Similar fu have been excavated in Central China, in the region of Henan and Anhui. A very similar example from Huangchuan in Henan province is illustrated in Historical Relics Unearthed in New China, Beijing, 1972, pl. 61; another from Xincheng, also in Henan, and dated late 6th or early 5th century BC, is illustrated by W. Watson, Ancient Chinese Bronzes, pl. 56b; and another with a twenty-character inscription, excavated at Gushi, Henan, in 1978, is illustrated in Chongguo meishu quanji; gongyi meishu bian; gingtongqi, vol. 5, Bronzes (2), Beijing, 1986, p. 24. Two others, with similar six-character inscriptions, were excavated from the early 5th century BC tomb of the Marquis of Cai at Shouxian, Anhui: one of them exhibited in Beijing 1958, and illustrated in Wu sheng chutu zhonggao wenwu zhanlan tulu, Beijing, 1958, pl. 44; the other included in the Exhibition of Archaeological Treasures Excavated in the People's Republic of China, Tokyo, 1973, no. 10.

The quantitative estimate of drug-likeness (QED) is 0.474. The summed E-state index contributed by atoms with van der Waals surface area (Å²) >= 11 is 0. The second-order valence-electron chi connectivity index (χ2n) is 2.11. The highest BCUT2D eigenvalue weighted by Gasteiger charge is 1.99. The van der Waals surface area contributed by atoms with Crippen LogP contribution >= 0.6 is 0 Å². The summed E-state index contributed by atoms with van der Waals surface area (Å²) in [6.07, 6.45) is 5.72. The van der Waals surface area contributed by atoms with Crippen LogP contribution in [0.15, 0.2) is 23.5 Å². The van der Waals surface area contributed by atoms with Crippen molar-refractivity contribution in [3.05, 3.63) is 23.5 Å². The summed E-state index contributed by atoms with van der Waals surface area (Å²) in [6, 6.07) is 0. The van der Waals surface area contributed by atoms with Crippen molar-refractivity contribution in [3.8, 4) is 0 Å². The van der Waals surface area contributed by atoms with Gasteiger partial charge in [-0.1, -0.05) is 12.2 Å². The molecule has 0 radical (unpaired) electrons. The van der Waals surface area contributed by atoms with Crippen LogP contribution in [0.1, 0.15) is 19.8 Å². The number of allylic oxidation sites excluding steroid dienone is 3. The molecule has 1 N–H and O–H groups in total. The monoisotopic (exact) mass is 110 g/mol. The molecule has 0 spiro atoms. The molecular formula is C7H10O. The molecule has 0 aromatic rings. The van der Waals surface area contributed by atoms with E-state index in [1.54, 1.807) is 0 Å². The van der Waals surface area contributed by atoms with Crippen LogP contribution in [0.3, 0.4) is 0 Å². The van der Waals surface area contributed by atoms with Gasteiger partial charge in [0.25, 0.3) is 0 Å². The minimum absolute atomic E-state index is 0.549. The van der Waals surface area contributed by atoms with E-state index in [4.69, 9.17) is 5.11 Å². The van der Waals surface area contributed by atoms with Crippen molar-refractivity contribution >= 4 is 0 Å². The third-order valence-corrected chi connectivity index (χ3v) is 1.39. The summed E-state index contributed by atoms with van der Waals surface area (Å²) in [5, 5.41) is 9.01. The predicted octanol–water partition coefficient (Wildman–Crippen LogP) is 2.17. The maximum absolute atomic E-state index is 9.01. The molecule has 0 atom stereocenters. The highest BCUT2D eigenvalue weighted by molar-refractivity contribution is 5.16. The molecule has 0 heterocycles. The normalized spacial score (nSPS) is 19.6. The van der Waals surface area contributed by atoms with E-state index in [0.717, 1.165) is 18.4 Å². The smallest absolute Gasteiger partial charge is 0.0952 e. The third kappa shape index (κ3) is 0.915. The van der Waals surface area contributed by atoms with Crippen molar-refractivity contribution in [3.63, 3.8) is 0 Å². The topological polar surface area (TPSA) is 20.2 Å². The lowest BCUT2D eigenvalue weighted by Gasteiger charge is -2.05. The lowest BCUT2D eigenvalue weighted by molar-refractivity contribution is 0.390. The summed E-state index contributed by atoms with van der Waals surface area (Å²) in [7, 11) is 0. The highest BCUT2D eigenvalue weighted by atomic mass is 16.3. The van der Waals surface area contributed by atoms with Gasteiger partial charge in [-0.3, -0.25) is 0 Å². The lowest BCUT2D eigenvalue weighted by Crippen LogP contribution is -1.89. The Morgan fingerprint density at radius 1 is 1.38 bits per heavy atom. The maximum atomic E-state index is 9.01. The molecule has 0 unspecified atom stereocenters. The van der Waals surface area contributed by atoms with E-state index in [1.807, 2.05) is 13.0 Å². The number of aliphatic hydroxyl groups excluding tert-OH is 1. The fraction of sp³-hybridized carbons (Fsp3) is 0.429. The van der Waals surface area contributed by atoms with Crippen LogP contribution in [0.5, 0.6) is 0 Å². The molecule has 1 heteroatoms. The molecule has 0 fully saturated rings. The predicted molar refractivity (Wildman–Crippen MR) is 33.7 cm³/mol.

Compare, also, three similar fu in Western collections: two of them illustrated by G.W. Weber, The Ornaments of the Late Chou Bronzes, Rutgers University Press, 1973, pl. 2, from the Buckingham Collection in the Art Institute of Chicago, and pl. 3, from the Avery Brundage Collection in the Asian Art Museum, San Francisco; the third illustrated in the Catalogue of the Ostasiatische Kunst, Berlin, 1970, no. 7.
The development of this vessel form is illustrated in line drawings by Guo Baojun, A Comprehensive Study of the Shang and Zhou Bronze Vessel Groups, Beijing, 1981, p. 139, fig. 34. The present vessel is representative of the third of the five stages, which is attributed to the middle Spring and Autumn period.